Lockheed Martin spends $13 million on new Australian science and tech lab

Lockheed Martin spends $13 million on new Australian science and tech lab

It will test new technologies in areas such as robotics, communications, intelligence and surveillance

Lockheed's Raydon Gates and Dr Keoki Jackson

Lockheed's Raydon Gates and Dr Keoki Jackson

Lockheed Martin will be investing about $13 million in the next three years to establish a new research and development centre in Melbourne.

The new Science Technology Engineering Leadership and Research Laboratory (STELaR Lab) is the first for Lockheed outside of the US, and is expected to open in early 2017.

The Lab will have the ability to assess and test new technologies in areas such as hypersonics, autonomy, robotics and command, control, computer, communications, intelligence, surveillance and reconnaissance.

Lockheed said it will create premium jobs for science and technology graduates and will grow to more than 20 employees in three years.

Lockheed CTO, Dr Keoki Jackson, said the decision to establish a multi-disciplinary R&D facility in Australia was partly based on its own track record of R&D success with Australia’s Defence Science and Technology Group and Australian Universities in the past 20 years.

“Lockheed Martin laboratories operate on the frontline of applied research and development, and have been responsible for many advanced technology breakthroughs,” Jackson said.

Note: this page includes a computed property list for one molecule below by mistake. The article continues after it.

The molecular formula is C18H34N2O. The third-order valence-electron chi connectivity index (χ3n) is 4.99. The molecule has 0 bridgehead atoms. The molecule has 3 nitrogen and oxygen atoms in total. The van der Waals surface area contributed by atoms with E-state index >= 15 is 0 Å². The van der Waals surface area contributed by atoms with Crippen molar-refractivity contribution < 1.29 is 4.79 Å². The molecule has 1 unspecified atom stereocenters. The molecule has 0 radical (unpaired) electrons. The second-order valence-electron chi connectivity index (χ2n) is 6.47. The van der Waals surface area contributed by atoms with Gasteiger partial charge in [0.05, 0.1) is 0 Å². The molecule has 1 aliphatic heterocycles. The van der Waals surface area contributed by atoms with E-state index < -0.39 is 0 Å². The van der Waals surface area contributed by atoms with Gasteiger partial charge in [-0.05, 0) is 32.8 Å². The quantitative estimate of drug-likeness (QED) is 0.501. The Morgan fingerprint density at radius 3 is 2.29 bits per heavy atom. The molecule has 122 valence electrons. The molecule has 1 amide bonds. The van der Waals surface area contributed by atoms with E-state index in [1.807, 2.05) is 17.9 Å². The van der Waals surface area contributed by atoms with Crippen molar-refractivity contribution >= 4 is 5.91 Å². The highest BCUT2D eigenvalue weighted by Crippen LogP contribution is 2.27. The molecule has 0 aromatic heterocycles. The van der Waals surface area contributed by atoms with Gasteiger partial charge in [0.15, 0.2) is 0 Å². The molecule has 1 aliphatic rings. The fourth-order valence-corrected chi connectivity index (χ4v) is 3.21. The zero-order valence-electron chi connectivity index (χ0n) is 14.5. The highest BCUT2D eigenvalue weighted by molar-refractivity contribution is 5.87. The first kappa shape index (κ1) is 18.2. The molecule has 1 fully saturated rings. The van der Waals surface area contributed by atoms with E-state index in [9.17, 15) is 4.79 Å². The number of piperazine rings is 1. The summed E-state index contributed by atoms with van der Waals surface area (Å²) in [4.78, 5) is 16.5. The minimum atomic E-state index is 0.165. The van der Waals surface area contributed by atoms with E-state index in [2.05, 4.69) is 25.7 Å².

Lockheed A/NZ CEO, Raydon Gates, said the lab marked a significant step change in Lockheed’s capabilities in Australia, paving the way for deeper collaboration with partners and customers.

STELaR Lab will be situated between University of Melbourne and RMIT.

Minister for Defence Industry, Chris Pyne, said the centre will provide collaborative research opportunities with the Defence Science and Technology Group in the Australian Department of Defence, as well as universities and small-and-medium enterprises.

“Together with the Next Generation Technology Fund, the government is investing more than $1.3 billion in the next decade to build the innovation capabilities of Australian industry, academia and research institutions,” Pyne said.

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Tags R&Ddepartment of defencelockheed martinScience and Technology

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